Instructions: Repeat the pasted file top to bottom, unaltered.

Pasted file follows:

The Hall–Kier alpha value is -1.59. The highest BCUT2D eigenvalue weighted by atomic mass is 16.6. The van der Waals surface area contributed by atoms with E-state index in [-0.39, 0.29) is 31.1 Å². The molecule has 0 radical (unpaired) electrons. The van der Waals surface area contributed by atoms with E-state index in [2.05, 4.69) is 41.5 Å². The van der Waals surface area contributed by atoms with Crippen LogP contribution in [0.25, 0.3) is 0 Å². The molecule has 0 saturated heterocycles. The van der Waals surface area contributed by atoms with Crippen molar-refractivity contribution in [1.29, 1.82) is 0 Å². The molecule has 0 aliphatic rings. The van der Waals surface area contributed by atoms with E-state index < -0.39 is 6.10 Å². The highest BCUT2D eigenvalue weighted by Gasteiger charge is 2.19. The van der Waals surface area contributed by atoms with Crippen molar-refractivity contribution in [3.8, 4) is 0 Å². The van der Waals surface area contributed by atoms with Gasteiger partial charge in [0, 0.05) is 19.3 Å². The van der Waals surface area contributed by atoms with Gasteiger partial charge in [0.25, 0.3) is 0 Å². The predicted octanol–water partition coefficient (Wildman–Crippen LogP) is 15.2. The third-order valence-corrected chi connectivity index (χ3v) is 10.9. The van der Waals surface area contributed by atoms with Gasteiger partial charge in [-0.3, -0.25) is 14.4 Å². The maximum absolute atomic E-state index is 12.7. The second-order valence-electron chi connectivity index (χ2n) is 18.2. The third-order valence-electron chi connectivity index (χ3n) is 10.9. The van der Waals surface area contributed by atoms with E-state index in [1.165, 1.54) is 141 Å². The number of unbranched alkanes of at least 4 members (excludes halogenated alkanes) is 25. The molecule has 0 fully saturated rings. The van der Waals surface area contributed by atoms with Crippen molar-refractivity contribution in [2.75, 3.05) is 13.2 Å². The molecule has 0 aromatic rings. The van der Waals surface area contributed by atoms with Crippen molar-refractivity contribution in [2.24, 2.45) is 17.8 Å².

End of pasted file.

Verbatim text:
The Hall–Kier alpha value is -1.59. The highest BCUT2D eigenvalue weighted by atomic mass is 16.6. The van der Waals surface area contributed by atoms with E-state index in [-0.39, 0.29) is 31.1 Å². The molecule has 0 radical (unpaired) electrons. The van der Waals surface area contributed by atoms with E-state index in [2.05, 4.69) is 41.5 Å². The van der Waals surface area contributed by atoms with Crippen LogP contribution in [0.25, 0.3) is 0 Å². The molecule has 0 saturated heterocycles. The van der Waals surface area contributed by atoms with Crippen molar-refractivity contribution in [1.29, 1.82) is 0 Å². The molecule has 0 aliphatic rings. The van der Waals surface area contributed by atoms with E-state index < -0.39 is 6.10 Å². The highest BCUT2D eigenvalue weighted by Gasteiger charge is 2.19. The van der Waals surface area contributed by atoms with Crippen molar-refractivity contribution in [3.8, 4) is 0 Å². The van der Waals surface area contributed by atoms with Gasteiger partial charge in [0, 0.05) is 19.3 Å². The van der Waals surface area contributed by atoms with Gasteiger partial charge in [0.25, 0.3) is 0 Å². The predicted octanol–water partition coefficient (Wildman–Crippen LogP) is 15.2. The third-order valence-corrected chi connectivity index (χ3v) is 10.9. The van der Waals surface area contributed by atoms with Gasteiger partial charge in [-0.3, -0.25) is 14.4 Å². The maximum absolute atomic E-state index is 12.7. The second-order valence-electron chi connectivity index (χ2n) is 18.2. The third-order valence-electron chi connectivity index (χ3n) is 10.9. The van der Waals surface area contributed by atoms with E-state index in [1.165, 1.54) is 141 Å². The number of unbranched alkanes of at least 4 members (excludes halogenated alkanes) is 25. The molecule has 0 fully saturated rings. The van der Waals surface area contributed by atoms with Crippen molar-refractivity contribution in [2.75, 3.05) is 13.2 Å². The molecule has 0 aromatic rings. The van der Waals surface area contributed by atoms with Crippen molar-refractivity contribution in [2.24, 2.45) is 17.8 Å².